The Indiana Senate Committee on Veterans Affairs recently passed Senate
Bill 454, authored by State Sen. Mike Delph (R-Carmel). The bill is aimed
to help Indiana veterans suffering from traumatic brain injuries (TBI)
or post-traumatic stress disorder (PTSD). It would charge the Indiana
Lottery Commission to create a scratch-off game that would fund a pilot
program, providing free hyperbaric oxygen therapy (HBOT) to Hoosiers veterans.
HBOT therapy enhances the body’s natural healing process through
inhalation of 100 percent oxygen. Mayo Clinic says, “In a hyperbaric
oxygen therapy chamber, the air pressure is increased to three times higher
than normal air pressure. Under these conditions, lungs can gather more
oxygen than would be possible breathing pure oxygen at normal air pressure.

Blood carries this oxygen throughout the body. This helps fight bacteria
and stimulate the release of substances called growth factors and stem
cells, which promote healing.” The HBOT service is traditionally
not available for traumatic brain injuries and not covered by most insurance plans.

The Defense and Veterans Brain Injury Center reports that within the VA,
TBI has become a major focus, only behind the need for increased resources
to provide health care and vocational retraining for individuals with
a diagnosis of TBI transitioning to veteran status. The DVBIC reports
that veterans may sustain TBIs throughout their lifespan, with the largest
increase for veterans in their 70s and 80s. Active duty and reserve service
members are at increased risk for sustaining a TBI compared to their civilian
peers due to specific demographics of the military. Young men between
the ages of 18 to 24 are at greatest risk for TBI later in life when they
are in veteran status.


  • The
    CDC estimates that nearly 1.7 million people suffer some type of traumatic brain injury
    each year.
  • TBIs are a factor in over 30 percent of all injury-related deaths.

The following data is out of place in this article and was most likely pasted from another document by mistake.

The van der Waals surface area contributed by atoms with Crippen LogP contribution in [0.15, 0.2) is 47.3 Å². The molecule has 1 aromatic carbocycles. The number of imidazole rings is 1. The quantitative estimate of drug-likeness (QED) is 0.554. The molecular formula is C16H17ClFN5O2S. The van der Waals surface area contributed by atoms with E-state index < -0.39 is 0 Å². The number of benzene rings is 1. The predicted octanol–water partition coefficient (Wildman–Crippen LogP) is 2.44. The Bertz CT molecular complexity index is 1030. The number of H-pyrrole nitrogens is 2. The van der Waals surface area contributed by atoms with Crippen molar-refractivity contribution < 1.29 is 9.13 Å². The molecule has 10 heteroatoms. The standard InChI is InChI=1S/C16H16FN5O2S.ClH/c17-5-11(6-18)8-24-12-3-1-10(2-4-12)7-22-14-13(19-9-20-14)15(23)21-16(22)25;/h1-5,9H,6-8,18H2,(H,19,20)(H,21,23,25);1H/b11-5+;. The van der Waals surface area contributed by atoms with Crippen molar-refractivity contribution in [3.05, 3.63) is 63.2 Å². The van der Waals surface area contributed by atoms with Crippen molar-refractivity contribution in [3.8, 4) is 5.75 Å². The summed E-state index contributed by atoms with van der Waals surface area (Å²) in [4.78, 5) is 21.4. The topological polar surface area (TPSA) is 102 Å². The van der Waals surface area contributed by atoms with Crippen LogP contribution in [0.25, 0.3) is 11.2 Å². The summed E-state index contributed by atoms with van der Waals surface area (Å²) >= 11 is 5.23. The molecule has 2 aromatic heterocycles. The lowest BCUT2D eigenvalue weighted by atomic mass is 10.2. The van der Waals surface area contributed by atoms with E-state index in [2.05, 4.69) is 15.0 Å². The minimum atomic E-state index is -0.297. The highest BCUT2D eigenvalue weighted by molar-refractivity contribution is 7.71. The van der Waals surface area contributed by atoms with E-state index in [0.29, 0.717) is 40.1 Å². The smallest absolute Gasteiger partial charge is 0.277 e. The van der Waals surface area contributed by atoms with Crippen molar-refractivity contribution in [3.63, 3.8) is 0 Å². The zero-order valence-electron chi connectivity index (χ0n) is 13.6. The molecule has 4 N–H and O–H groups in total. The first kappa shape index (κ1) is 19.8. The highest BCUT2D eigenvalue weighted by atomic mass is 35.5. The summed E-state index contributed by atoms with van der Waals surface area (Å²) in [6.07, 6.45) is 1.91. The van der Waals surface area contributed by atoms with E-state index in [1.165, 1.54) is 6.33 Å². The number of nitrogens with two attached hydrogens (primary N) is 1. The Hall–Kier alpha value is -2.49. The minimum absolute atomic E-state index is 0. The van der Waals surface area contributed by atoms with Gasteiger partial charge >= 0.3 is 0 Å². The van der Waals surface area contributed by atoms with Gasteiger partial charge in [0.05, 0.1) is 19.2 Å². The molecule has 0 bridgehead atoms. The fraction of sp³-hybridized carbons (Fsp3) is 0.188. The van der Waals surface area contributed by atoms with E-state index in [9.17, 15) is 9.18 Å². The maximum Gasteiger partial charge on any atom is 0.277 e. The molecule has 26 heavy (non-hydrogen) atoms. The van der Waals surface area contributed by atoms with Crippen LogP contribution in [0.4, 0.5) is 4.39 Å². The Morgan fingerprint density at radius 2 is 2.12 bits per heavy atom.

• Nearly 75 percent of all TBIs happen in the form of a concussion or other
    type of mild brain injury.
  • Males are more likely to suffer a Traumatic Brain Injury than females.



  • Headaches
  • Sleep disturbance
  • Dizziness
  • Balance problems
  • Nausea/vomiting
  • Fatigue
  • Visual disturbances
  • Sensitivity to light
  • Ringing in the ears


  • Concentration problems
  • Temporary gaps in memory
  • Attention problems
  • Slowed thinking
  • Difficulty finding words


  • Irritability
  • Anxiety
  • Depression
  • Mood swings

If it continues to move forward after a review by the Senate Committee
on Tax and Fiscal Policy, the bill would require the Indiana State Department
of Health (ISDH) to establish a program registry and waiting list for
treatment. The ISDH would also be responsible for maintaining the pilot program.

The Wagner Reese lawyers have assisted hundreds of clients in receiving
the compensation they deserve as a result of the head and brain injuries
they suffered. In addition to the extreme physical toll brain injuries
can take, clients often suffer from emotional trauma, inability to work,
memory loss, excessive medical bills, and other factors that make life
after a head or brain injury increasingly difficult. The personal injury
lawyers of Wagner Reese are well known among insurance companies, opposing
defense lawyers and judges for the representation offered to their clients,
and the success they have been bringing into the courtroom with them since 1997.